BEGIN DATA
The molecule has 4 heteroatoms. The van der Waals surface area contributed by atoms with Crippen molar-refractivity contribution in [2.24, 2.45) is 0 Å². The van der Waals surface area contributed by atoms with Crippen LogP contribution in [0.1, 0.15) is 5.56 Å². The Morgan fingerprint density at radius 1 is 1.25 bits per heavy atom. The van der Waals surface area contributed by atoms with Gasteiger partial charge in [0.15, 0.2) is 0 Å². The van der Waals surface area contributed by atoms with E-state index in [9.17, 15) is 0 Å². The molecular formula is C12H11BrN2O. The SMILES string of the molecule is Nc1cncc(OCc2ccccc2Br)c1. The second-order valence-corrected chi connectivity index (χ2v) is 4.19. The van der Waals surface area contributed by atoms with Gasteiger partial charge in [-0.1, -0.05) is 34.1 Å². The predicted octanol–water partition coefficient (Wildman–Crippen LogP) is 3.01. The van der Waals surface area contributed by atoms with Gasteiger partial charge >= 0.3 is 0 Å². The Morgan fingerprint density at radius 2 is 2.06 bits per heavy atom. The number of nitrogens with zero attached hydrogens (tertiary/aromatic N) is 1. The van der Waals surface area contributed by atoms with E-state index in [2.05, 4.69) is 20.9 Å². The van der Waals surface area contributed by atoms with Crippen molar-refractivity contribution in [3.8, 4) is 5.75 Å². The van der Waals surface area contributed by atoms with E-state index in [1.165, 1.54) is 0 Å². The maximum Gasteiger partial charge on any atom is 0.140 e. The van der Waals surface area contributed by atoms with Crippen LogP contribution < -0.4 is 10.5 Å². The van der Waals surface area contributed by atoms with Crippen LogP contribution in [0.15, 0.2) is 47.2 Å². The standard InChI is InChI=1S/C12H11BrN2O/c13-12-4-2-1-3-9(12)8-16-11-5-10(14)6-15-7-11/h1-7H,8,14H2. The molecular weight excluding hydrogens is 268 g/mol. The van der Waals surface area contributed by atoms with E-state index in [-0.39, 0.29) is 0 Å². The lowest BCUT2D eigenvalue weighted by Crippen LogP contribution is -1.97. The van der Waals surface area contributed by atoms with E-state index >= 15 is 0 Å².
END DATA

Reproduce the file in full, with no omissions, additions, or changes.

The molecule has 4 heteroatoms. The van der Waals surface area contributed by atoms with Crippen molar-refractivity contribution in [2.24, 2.45) is 0 Å². The van der Waals surface area contributed by atoms with Crippen LogP contribution in [0.1, 0.15) is 5.56 Å². The Morgan fingerprint density at radius 1 is 1.25 bits per heavy atom. The van der Waals surface area contributed by atoms with Gasteiger partial charge in [0.15, 0.2) is 0 Å². The van der Waals surface area contributed by atoms with E-state index in [9.17, 15) is 0 Å². The molecular formula is C12H11BrN2O. The SMILES string of the molecule is Nc1cncc(OCc2ccccc2Br)c1. The second-order valence-corrected chi connectivity index (χ2v) is 4.19. The van der Waals surface area contributed by atoms with Gasteiger partial charge in [-0.1, -0.05) is 34.1 Å². The predicted octanol–water partition coefficient (Wildman–Crippen LogP) is 3.01. The van der Waals surface area contributed by atoms with Gasteiger partial charge >= 0.3 is 0 Å². The Morgan fingerprint density at radius 2 is 2.06 bits per heavy atom. The number of nitrogens with zero attached hydrogens (tertiary/aromatic N) is 1. The van der Waals surface area contributed by atoms with E-state index in [2.05, 4.69) is 20.9 Å². The van der Waals surface area contributed by atoms with Crippen molar-refractivity contribution in [3.8, 4) is 5.75 Å². The van der Waals surface area contributed by atoms with E-state index in [1.165, 1.54) is 0 Å². The maximum Gasteiger partial charge on any atom is 0.140 e. The van der Waals surface area contributed by atoms with Crippen LogP contribution < -0.4 is 10.5 Å². The van der Waals surface area contributed by atoms with Crippen LogP contribution in [0.15, 0.2) is 47.2 Å². The standard InChI is InChI=1S/C12H11BrN2O/c13-12-4-2-1-3-9(12)8-16-11-5-10(14)6-15-7-11/h1-7H,8,14H2. The molecular weight excluding hydrogens is 268 g/mol. The van der Waals surface area contributed by atoms with E-state index in [-0.39, 0.29) is 0 Å². The lowest BCUT2D eigenvalue weighted by Crippen LogP contribution is -1.97. The van der Waals surface area contributed by atoms with E-state index >= 15 is 0 Å².